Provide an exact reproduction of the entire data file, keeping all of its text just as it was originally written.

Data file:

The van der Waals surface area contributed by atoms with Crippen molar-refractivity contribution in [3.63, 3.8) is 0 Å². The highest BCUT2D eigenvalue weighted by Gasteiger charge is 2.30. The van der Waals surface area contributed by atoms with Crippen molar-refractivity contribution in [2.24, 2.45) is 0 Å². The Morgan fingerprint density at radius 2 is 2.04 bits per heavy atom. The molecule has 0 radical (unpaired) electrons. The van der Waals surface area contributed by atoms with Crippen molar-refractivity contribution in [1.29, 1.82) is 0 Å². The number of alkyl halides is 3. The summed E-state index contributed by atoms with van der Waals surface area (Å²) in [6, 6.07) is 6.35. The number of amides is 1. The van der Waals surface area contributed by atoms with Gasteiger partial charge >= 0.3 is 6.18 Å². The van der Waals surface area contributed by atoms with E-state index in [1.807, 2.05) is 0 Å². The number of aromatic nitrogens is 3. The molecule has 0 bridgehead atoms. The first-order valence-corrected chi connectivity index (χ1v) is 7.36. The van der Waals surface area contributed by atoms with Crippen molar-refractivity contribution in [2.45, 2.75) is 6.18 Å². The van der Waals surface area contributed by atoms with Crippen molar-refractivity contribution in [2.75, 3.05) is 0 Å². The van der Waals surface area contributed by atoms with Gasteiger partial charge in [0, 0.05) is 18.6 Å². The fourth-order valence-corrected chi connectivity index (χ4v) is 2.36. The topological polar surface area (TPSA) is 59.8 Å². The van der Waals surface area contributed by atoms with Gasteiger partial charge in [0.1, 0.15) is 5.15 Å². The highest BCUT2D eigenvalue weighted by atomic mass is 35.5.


The van der Waals surface area contributed by atoms with Crippen molar-refractivity contribution in [3.63, 3.8) is 0 Å². The highest BCUT2D eigenvalue weighted by Gasteiger charge is 2.30. The van der Waals surface area contributed by atoms with Crippen molar-refractivity contribution in [2.24, 2.45) is 0 Å². The Morgan fingerprint density at radius 2 is 2.04 bits per heavy atom. The molecule has 0 radical (unpaired) electrons. The van der Waals surface area contributed by atoms with Crippen molar-refractivity contribution in [1.29, 1.82) is 0 Å². The number of alkyl halides is 3. The summed E-state index contributed by atoms with van der Waals surface area (Å²) in [6, 6.07) is 6.35. The number of amides is 1. The van der Waals surface area contributed by atoms with Gasteiger partial charge >= 0.3 is 6.18 Å². The van der Waals surface area contributed by atoms with E-state index in [1.807, 2.05) is 0 Å². The number of aromatic nitrogens is 3. The molecule has 0 bridgehead atoms. The first-order valence-corrected chi connectivity index (χ1v) is 7.36. The van der Waals surface area contributed by atoms with Crippen molar-refractivity contribution in [2.45, 2.75) is 6.18 Å². The van der Waals surface area contributed by atoms with Crippen molar-refractivity contribution in [2.75, 3.05) is 0 Å². The van der Waals surface area contributed by atoms with Gasteiger partial charge in [0, 0.05) is 18.6 Å². The fourth-order valence-corrected chi connectivity index (χ4v) is 2.36. The topological polar surface area (TPSA) is 59.8 Å². The van der Waals surface area contributed by atoms with Gasteiger partial charge in [0.1, 0.15) is 5.15 Å². The highest BCUT2D eigenvalue weighted by atomic mass is 35.5.